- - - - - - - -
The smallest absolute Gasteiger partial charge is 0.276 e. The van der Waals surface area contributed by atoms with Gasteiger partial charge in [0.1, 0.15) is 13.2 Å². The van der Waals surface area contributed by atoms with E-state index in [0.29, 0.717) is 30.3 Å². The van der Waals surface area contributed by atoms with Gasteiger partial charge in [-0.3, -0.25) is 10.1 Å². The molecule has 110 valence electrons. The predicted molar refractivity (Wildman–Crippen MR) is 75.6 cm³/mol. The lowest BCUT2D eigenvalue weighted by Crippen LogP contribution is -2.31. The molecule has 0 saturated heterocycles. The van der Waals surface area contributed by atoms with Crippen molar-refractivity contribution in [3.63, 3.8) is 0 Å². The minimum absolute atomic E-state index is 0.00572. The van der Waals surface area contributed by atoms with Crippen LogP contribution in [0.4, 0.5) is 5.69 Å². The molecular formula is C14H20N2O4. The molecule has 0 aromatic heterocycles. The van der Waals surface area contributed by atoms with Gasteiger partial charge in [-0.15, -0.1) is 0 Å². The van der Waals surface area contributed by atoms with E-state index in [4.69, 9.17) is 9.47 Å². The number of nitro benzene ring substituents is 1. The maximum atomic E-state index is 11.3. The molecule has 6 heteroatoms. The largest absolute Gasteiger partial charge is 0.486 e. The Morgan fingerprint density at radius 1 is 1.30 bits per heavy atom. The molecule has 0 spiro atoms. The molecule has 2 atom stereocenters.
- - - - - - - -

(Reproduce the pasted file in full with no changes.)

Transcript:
The smallest absolute Gasteiger partial charge is 0.276 e. The van der Waals surface area contributed by atoms with Gasteiger partial charge in [0.1, 0.15) is 13.2 Å². The van der Waals surface area contributed by atoms with E-state index in [0.29, 0.717) is 30.3 Å². The van der Waals surface area contributed by atoms with Gasteiger partial charge in [-0.3, -0.25) is 10.1 Å². The molecule has 110 valence electrons. The predicted molar refractivity (Wildman–Crippen MR) is 75.6 cm³/mol. The lowest BCUT2D eigenvalue weighted by Crippen LogP contribution is -2.31. The molecule has 0 saturated heterocycles. The van der Waals surface area contributed by atoms with Crippen molar-refractivity contribution in [3.63, 3.8) is 0 Å². The minimum absolute atomic E-state index is 0.00572. The van der Waals surface area contributed by atoms with Crippen LogP contribution in [0.4, 0.5) is 5.69 Å². The molecular formula is C14H20N2O4. The molecule has 0 aromatic heterocycles. The van der Waals surface area contributed by atoms with Gasteiger partial charge in [-0.15, -0.1) is 0 Å². The van der Waals surface area contributed by atoms with E-state index in [4.69, 9.17) is 9.47 Å². The number of nitro benzene ring substituents is 1. The maximum atomic E-state index is 11.3. The molecule has 6 heteroatoms. The largest absolute Gasteiger partial charge is 0.486 e. The Morgan fingerprint density at radius 1 is 1.30 bits per heavy atom. The molecule has 0 spiro atoms. The molecule has 2 atom stereocenters.